Software Developers, Code Should Not Be Your Only Point of Collaboration

We tend to learn to code at first as a solitary activity; at a keyboard, alone with our thoughts.

But if coding eventually becomes part of our day job, it’s more likely we’ll be developing software together, as a team. This is a very different undertaking yet, for some reason, we don’t seem to see it as a skill to be acquired in quite the same way as coding.

Perhaps as a result, I’ve noticed that software teams often fall into the trap of collaborating in a few somewhat restrictive ways, maybe because they never learned others. They focus on things that make their collective success feel more likely but which, counterintuitively, can actually make it harder to achieve working software with happy, engaged users.

Photo by Marvin Meyer on Unsplash

If you bring a bunch of software developers together, you might notice that we like to discuss the concrete, tangible, visible aspects of our projects. We talk about things we can actually show and point at: code, data, demos, prototypes and visuals such as user interfaces.

Which is strange, if you think about it, for people who spend all of our time building software, which is essentially invisible in its execution… other than its side effects.

Maybe it’s understandable, particularly for developers who began their journey in software via the “Learn to Code” route where code was, by definition, the main focus. Showing working solutions was what mattered. Talking about what you were about to build, less so.

But I’ve found fixating on code and concrete things to be be somewhat limiting, when it comes to writing great software together. Maybe counterintuitively, it restricts our ability to home in on innovative solutions to the very problems we’re trying to solve.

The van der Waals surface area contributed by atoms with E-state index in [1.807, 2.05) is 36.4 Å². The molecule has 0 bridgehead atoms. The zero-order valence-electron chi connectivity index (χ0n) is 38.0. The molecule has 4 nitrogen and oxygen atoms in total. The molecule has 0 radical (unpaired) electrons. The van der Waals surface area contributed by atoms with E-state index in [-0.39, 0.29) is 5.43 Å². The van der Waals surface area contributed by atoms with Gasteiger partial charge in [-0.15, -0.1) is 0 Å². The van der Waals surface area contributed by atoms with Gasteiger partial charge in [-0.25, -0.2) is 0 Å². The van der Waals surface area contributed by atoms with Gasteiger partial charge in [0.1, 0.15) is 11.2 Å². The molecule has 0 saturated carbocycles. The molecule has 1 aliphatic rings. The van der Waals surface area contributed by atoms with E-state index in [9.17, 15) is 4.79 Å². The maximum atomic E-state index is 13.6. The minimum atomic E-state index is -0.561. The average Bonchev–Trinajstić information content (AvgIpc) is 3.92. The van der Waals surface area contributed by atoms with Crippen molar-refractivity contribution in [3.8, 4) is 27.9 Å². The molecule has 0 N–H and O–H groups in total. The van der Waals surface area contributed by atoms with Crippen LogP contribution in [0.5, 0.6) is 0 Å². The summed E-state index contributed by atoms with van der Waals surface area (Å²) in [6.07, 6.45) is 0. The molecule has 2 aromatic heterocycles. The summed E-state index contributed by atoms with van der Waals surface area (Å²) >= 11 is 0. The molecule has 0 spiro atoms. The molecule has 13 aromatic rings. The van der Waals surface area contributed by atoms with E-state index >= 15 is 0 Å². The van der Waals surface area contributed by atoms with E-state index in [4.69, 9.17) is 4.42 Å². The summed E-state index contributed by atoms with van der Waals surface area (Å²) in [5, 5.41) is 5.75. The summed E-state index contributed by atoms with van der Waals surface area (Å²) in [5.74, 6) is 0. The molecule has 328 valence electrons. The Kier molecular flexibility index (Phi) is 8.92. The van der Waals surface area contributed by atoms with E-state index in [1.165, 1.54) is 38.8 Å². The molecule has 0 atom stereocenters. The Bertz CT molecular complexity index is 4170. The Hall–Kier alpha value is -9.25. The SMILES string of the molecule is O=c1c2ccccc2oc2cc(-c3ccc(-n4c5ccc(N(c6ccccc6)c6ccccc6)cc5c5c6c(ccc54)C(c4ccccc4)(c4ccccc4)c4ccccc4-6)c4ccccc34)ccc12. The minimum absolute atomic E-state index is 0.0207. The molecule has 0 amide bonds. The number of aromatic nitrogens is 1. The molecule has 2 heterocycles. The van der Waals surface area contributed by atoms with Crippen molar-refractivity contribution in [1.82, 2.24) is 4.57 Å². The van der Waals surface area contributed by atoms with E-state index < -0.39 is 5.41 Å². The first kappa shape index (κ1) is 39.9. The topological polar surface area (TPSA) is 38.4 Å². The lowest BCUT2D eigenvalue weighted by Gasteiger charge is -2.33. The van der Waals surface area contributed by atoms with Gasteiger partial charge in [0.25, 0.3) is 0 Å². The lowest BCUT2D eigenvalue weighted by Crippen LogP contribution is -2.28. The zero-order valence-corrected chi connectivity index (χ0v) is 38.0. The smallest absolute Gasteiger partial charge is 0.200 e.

We might feel that focussing on code is closer to solutions, but it often leaves us with less-than-ideal implementations we’re reluctant to change once they exist (attachment), or find hard to change sufficiently to reflect better choices (limits of refactoring).


Well, we should talk about it often. But we shouldn’t only talk about code… or UIs… or prototypes. There are some other things that we should talk about too, perhaps before we get to code and regularly as we write it.


The concrete things we seem to prefer discussing aren’t created out of thin air: They are just the tangible, visible outcomes of a much more complex thought process — one often conducted alone and subconsciously — involving invisible, far-less-tangible things such as ideas, concepts and abstractions.

Some of these ideas are in the form of software design and architecture, which are close to code. But, well before those, we should also think in terms of the concepts and the mental model a user will bring to the system when they attempt to use it. What will they be thinking? What problem will they be trying to solve? What concepts are involved?

If we can start our discussions there, and continue talking as we work our way back through abstractions built upon these concepts, through to architecture & design that flows from them, then it’s more likely that the code we write will solve the intended problem.

And crucially, we need to move back and forth on that continuum, from user concepts to code, discussing and collaborating on what we find and revising it until it solves the problem well. That work mustn’t be conducted in solitude; it must be a shared activity, at least to some extent.

Teams that learn to collaborate throughout that continuum and on those often-invisible ideas and abstractions, rather than just code or prototypes or demos, have far more leverage to align their collective thoughts and efforts where they can be shaped more easily. They can often solve the problem in-hand more effectively at that abstract level, before and in parallel with the ideas which manifest as the inevitable tangible, brittle, less-changeable things that we get attached to, such as code.

Attachment to things that “work” (for some definition) is why software outcomes often seem to just happen, rather than being chosen. We tend to stick with what has already been built, in an attempt to “show something working”, rather than considering a broader range of possible solutions in abstract, before and while they are crystalised as code.

We tend to end up with what gets built first, rather than necessarily choosing it. And then it can be hard to refactor it sufficiently to reflect better fundamental choices.


We seem to resist collaborating on concepts and abstractions. Why, when they seem to be a much more powerful focus to align on as a group?